- Did you deal with abuse or abusive situations from people you thought you could trust?
- Do you often feel empty inside or experience feelings of worthlessness?
- Were you able to depend on the people raising you or the people around you?
- Do you have negative experiences with previous partners cheating?
If you learn your attachment style is to blame, don’t despair, and keep your positive thinking. Attachment styles don’t have to be set in stone; in fact, they’re malleable! You can still influence and change your style by growing and gaining new experiences. A mental health professional can also help, so consider booking therapy or a similar appointment. A qualified professional can guide you, build your self-esteem, and help you resolve your concerns.
3. Stop The Initial Reaction
Controlling your feelings and not acting immediately based on their impulsiveness is not easy. But stopping this initial emotional response is crucial in stopping jealousy. The feeling of envy itself is often not the problem you are facing, with the real issue being the decision to act on strong emotions and become lost in them without forethought.
It is okay to feel jealous. That’s just part of being human sometimes. But don’t act on it right away. Remember that those your jealousy is directed at are also human. They may be flawed, but that does not mean they will harm you, cross boundaries, or act with malicious intent. These people are ones you care for and respect for a reason! Accept your feelings, but remember that they shouldn’t be your driving force.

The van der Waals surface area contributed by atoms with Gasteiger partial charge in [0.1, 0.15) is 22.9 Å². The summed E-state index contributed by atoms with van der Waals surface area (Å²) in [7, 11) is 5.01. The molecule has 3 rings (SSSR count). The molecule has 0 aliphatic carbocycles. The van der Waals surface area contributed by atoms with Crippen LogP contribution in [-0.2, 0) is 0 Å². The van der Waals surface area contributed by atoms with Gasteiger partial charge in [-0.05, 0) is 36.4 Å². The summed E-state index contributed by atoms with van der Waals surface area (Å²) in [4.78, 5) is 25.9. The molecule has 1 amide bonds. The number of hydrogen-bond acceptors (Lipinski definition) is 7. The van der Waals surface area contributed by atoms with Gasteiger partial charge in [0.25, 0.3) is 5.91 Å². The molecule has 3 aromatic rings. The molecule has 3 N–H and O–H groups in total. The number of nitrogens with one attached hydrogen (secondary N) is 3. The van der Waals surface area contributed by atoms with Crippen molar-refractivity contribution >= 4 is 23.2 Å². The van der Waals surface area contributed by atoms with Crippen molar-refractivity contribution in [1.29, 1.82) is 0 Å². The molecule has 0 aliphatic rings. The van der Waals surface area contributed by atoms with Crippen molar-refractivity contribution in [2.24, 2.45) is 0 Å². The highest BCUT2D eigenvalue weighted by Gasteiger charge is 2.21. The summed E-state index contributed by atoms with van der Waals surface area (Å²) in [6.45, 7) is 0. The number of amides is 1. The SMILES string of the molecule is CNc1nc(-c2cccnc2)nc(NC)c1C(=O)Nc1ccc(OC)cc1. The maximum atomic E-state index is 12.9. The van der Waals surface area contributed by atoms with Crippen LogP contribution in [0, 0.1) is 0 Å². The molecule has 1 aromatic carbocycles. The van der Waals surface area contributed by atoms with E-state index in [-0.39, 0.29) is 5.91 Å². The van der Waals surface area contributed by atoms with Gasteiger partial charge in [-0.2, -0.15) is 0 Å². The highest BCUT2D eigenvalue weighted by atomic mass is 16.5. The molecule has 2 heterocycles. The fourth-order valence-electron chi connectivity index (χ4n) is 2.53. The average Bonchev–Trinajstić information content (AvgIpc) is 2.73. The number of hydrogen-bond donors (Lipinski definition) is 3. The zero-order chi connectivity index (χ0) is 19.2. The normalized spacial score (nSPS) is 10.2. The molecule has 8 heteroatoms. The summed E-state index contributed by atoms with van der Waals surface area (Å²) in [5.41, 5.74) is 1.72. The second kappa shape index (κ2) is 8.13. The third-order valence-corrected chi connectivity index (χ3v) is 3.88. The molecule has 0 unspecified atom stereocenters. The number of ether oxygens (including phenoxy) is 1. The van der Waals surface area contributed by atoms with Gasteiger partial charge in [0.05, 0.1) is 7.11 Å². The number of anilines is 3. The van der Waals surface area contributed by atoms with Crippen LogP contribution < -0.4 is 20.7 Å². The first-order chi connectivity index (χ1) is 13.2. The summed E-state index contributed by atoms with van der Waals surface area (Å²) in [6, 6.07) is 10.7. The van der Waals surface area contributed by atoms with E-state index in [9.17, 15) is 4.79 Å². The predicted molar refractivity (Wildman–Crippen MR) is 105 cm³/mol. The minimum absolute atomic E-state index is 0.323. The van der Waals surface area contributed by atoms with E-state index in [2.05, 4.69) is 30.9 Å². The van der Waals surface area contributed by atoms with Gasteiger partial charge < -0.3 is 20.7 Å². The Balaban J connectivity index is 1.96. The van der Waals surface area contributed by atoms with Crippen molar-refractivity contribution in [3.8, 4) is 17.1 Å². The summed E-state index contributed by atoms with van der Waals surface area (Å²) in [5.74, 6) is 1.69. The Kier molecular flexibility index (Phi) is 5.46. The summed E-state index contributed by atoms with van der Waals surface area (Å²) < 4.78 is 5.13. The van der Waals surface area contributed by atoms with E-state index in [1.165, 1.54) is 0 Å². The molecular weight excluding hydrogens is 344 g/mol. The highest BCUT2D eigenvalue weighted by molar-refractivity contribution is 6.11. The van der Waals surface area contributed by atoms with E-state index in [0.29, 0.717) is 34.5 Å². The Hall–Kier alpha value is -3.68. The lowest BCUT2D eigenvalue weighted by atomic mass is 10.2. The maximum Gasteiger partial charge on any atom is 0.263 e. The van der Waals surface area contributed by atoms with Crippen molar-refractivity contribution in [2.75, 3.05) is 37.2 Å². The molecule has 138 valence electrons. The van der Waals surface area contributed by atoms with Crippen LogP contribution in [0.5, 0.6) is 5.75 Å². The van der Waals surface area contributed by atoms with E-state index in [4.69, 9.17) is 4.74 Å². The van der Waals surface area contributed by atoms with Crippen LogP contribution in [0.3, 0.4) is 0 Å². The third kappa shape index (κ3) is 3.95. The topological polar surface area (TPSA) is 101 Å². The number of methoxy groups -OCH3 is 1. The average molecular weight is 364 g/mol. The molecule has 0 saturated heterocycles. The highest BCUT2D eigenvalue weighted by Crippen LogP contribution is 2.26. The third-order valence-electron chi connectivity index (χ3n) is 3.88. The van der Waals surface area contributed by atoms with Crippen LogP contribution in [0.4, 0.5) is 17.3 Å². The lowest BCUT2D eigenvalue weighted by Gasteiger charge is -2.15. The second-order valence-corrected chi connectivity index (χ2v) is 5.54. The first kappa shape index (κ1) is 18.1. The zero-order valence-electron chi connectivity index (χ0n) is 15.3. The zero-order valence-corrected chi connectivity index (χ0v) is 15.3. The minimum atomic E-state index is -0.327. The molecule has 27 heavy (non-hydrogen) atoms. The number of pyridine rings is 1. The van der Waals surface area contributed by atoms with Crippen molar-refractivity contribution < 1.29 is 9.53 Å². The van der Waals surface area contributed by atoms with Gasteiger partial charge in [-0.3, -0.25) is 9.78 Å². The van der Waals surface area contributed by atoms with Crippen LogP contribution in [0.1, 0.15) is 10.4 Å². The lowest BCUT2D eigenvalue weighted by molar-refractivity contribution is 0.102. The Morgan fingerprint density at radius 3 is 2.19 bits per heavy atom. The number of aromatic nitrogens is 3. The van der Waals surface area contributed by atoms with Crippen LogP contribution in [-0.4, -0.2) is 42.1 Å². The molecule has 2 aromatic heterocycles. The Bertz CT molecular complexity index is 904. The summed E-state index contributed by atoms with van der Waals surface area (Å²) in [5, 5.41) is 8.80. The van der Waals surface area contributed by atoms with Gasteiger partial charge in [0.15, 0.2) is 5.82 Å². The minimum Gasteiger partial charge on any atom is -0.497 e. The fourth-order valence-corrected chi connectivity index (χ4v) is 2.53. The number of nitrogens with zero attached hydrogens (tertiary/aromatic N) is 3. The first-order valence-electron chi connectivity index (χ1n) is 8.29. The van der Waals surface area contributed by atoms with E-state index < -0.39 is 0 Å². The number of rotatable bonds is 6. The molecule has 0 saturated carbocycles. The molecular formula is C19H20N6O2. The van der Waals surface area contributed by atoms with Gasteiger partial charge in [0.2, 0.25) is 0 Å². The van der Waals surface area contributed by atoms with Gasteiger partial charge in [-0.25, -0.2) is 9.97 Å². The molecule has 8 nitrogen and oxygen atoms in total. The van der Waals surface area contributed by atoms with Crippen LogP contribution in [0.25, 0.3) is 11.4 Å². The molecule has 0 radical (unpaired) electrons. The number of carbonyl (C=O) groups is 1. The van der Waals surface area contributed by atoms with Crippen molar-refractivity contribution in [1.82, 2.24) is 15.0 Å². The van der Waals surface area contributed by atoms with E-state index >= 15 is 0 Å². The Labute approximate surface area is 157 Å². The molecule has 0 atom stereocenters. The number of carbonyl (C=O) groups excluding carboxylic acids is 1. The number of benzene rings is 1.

Try to implement thought-stopping techniques. You can:
- Say the word “stop” to yourself out loud
- Take several deep breaths over the course of ten seconds or more
- Counter your thoughts with logical ones
You can’t do anything about jealousy until you know why it’s happening. Here are some tips for finding the root of jealousy, so it can be stopped or redirected to a more productive thinking style:
· Separate Your Own Feelings From Your Knowledge
Instead of saying you are jealous, separate yourself from your brain, which is the organ providing this response to you. Knowing the distinction between you and your mind can help you to keep a level head, drawing a clear line that prevents the feelings from overtaking you. Once your thoughts have calmed down, you can decide if the emotions need action or not.
· Determine Where The Jealousy Comes From
Where do these feelings come from? Do they come from something in the past that the person did, or do they just stem from your own personal insecurities? Knowing the answer can tell you if you need to bring up the issue with the person or not, or if it is something you need to work on internally.
· Write Down What You Feel To Sort Out Your Thoughts
Taking some time to write down what you are thinking and feeling can help to slow the flood of overwhelming emotions. Putting pen to paper and expressing your feelings can allow you to view the problem objectively while giving you a chance to sort out your thoughts first.
Jealousy can be a very toxic emotion. If it’s justified, then you need to communicate those feelings to the person inciting them. If it’s not warranted, you need to turn your thoughts inward and focus on self-improvement to overcome the feelings. While neither is an easy path, both can provide a happier future for those involved.